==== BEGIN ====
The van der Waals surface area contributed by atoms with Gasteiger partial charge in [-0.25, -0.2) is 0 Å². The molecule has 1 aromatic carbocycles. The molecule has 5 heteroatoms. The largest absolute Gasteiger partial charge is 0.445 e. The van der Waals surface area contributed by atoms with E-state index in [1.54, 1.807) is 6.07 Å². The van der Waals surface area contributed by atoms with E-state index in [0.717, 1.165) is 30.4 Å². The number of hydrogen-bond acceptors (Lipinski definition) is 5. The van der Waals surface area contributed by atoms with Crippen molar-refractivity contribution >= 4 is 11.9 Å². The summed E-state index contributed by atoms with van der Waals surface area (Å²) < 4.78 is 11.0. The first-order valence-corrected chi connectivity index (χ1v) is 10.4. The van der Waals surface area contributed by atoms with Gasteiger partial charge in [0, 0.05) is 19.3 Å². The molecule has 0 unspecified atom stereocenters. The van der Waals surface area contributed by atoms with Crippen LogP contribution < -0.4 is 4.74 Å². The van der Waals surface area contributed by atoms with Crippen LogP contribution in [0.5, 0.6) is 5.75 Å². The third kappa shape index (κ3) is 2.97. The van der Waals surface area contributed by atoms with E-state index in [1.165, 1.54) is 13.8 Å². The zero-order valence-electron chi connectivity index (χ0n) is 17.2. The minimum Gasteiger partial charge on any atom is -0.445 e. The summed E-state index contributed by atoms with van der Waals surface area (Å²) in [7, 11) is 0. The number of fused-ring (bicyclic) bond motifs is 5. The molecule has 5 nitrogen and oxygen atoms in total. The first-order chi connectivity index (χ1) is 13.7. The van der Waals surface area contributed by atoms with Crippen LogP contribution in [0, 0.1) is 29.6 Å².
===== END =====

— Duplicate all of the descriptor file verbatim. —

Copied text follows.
The van der Waals surface area contributed by atoms with Gasteiger partial charge in [-0.25, -0.2) is 0 Å². The molecule has 1 aromatic carbocycles. The molecule has 5 heteroatoms. The largest absolute Gasteiger partial charge is 0.445 e. The van der Waals surface area contributed by atoms with E-state index in [1.54, 1.807) is 6.07 Å². The van der Waals surface area contributed by atoms with E-state index in [0.717, 1.165) is 30.4 Å². The number of hydrogen-bond acceptors (Lipinski definition) is 5. The van der Waals surface area contributed by atoms with Crippen molar-refractivity contribution >= 4 is 11.9 Å². The summed E-state index contributed by atoms with van der Waals surface area (Å²) < 4.78 is 11.0. The first-order valence-corrected chi connectivity index (χ1v) is 10.4. The van der Waals surface area contributed by atoms with Gasteiger partial charge in [0, 0.05) is 19.3 Å². The molecule has 0 unspecified atom stereocenters. The van der Waals surface area contributed by atoms with Crippen LogP contribution < -0.4 is 4.74 Å². The van der Waals surface area contributed by atoms with Crippen LogP contribution in [0.5, 0.6) is 5.75 Å². The third kappa shape index (κ3) is 2.97. The van der Waals surface area contributed by atoms with E-state index in [1.165, 1.54) is 13.8 Å². The zero-order valence-electron chi connectivity index (χ0n) is 17.2. The minimum Gasteiger partial charge on any atom is -0.445 e. The summed E-state index contributed by atoms with van der Waals surface area (Å²) in [7, 11) is 0. The number of fused-ring (bicyclic) bond motifs is 5. The molecule has 5 nitrogen and oxygen atoms in total. The first-order chi connectivity index (χ1) is 13.7. The van der Waals surface area contributed by atoms with Crippen LogP contribution in [0, 0.1) is 29.6 Å².